Islam, Violence, and the Ambivalence of the Scripture

Azis A. Fahrudin | CRCS | News

The writer is a graduate student of CRCS batch 2014. This article is his response to Chaiwat Satha-Anand’s compilation articles published by PUSAD Paramadina, Jakarta and his lecture at CRCS on October 8, 2015. 

TBOOK-REVIEW-CHAIWATHhe book by Chaiwat Satha-Anand entitled “Barangsiapa Memelihara Kehidupan…” consists of a number of essays dealing with, as the subtitle of the book suggests, “nonviolence and Islamic imperatives.” The book seeks to propose theological arguments for nonviolent Islam. Many parts of the book are, thus, filled with Quranic verses and stories and quotes cited from the prophetic traditions which, according to Satha-Anand’s interpretation, support the idea of nonviolent Islam. However, the way he constructs theological arguments is not rigorous enough, especially in consideration of the fact that the position of scripture (both the Quran and the hadiths) toward violence and peace is ambiguous and multi-faceted, a position which in turn brings about complexities of interpretation. This article, thus, serves as a response to Satha-Anand’s ideas of nonviolent Islam as explained in the book. It discusses, first, violence in the scripture, both in the Quran and the prophetic traditions, to show the multi-faceted accounts and some difficulties in interpreting them. Second, it draws several points which should be taken into consideration in dealing with that complexity of interpretation—including in showing the ambivalence of the scripture. In the end, it points out that, besides proposing nonviolent interpretations of Islam, the way the perpetrators of violence perceive the surrounding reality they face must be given equal attention in the discussion.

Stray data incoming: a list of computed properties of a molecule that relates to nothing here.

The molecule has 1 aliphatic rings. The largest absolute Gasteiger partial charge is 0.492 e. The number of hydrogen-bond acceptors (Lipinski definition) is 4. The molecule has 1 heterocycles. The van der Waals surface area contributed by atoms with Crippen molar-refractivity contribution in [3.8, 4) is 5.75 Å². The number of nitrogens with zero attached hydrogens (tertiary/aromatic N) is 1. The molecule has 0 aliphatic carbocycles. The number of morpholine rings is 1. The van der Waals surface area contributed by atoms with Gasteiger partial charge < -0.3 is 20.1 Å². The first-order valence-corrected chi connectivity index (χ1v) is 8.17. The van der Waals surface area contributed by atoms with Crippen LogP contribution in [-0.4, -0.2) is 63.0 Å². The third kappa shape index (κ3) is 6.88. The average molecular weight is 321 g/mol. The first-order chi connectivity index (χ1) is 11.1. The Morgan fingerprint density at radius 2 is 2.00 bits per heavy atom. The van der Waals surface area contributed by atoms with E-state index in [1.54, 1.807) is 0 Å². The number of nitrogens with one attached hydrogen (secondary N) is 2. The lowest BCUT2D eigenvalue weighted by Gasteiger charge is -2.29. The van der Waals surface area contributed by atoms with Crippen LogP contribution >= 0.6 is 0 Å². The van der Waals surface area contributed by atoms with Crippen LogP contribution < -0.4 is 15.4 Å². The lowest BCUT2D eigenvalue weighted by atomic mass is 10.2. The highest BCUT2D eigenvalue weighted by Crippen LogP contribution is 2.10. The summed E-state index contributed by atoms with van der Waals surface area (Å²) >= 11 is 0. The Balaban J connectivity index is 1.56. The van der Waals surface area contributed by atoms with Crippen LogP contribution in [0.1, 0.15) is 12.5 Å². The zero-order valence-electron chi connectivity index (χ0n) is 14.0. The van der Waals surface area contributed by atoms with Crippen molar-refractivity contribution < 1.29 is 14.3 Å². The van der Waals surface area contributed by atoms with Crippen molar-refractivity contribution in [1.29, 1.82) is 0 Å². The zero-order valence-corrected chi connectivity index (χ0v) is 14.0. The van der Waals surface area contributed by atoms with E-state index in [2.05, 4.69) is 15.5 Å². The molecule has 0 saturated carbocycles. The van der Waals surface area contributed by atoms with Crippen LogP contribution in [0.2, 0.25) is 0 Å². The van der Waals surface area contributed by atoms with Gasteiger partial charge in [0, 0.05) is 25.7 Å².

For further reading of this article, click “Islam, Violence, and the Ambivalence of the Scripture. pdf
And the book can be downloaded at : “Barangsiapa Memelihara Kehidupan…”.
For purchasing the book contact PUSAD Paramadina.



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